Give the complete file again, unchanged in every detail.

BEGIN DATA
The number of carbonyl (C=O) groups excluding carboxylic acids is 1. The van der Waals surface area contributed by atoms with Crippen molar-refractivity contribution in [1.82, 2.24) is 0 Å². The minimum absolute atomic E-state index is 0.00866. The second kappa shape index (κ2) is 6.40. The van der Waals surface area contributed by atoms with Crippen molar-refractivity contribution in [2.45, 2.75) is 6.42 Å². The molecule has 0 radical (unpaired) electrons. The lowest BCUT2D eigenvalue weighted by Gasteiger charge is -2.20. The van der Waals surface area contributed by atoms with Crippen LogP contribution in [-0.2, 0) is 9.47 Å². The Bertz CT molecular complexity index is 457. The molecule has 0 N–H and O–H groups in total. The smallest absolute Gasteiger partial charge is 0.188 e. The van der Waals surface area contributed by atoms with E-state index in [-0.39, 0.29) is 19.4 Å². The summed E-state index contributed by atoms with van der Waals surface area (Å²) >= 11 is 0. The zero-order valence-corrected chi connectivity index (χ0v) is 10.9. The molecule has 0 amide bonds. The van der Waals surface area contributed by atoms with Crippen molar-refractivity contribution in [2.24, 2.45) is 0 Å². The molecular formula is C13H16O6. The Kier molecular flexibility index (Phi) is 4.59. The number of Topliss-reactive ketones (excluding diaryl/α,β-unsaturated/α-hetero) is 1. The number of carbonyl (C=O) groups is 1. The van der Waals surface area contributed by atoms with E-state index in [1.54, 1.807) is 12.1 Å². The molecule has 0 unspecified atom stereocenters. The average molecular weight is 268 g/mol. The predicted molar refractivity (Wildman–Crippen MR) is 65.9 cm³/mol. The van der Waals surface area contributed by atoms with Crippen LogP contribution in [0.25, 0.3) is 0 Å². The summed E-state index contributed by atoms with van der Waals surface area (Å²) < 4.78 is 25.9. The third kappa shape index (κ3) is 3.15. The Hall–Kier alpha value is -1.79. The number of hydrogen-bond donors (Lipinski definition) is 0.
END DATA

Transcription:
The number of carbonyl (C=O) groups excluding carboxylic acids is 1. The van der Waals surface area contributed by atoms with Crippen molar-refractivity contribution in [1.82, 2.24) is 0 Å². The minimum absolute atomic E-state index is 0.00866. The second kappa shape index (κ2) is 6.40. The van der Waals surface area contributed by atoms with Crippen molar-refractivity contribution in [2.45, 2.75) is 6.42 Å². The molecule has 0 radical (unpaired) electrons. The lowest BCUT2D eigenvalue weighted by Gasteiger charge is -2.20. The van der Waals surface area contributed by atoms with Crippen LogP contribution in [-0.2, 0) is 9.47 Å². The Bertz CT molecular complexity index is 457. The molecule has 0 N–H and O–H groups in total. The smallest absolute Gasteiger partial charge is 0.188 e. The van der Waals surface area contributed by atoms with E-state index in [-0.39, 0.29) is 19.4 Å². The summed E-state index contributed by atoms with van der Waals surface area (Å²) >= 11 is 0. The zero-order valence-corrected chi connectivity index (χ0v) is 10.9. The molecule has 0 amide bonds. The van der Waals surface area contributed by atoms with Crippen molar-refractivity contribution in [2.24, 2.45) is 0 Å². The molecular formula is C13H16O6. The Kier molecular flexibility index (Phi) is 4.59. The number of Topliss-reactive ketones (excluding diaryl/α,β-unsaturated/α-hetero) is 1. The number of carbonyl (C=O) groups is 1. The van der Waals surface area contributed by atoms with E-state index in [1.54, 1.807) is 12.1 Å². The molecule has 0 unspecified atom stereocenters. The average molecular weight is 268 g/mol. The predicted molar refractivity (Wildman–Crippen MR) is 65.9 cm³/mol. The van der Waals surface area contributed by atoms with Crippen LogP contribution in [0.25, 0.3) is 0 Å². The summed E-state index contributed by atoms with van der Waals surface area (Å²) < 4.78 is 25.9. The third kappa shape index (κ3) is 3.15. The Hall–Kier alpha value is -1.79. The number of hydrogen-bond donors (Lipinski definition) is 0.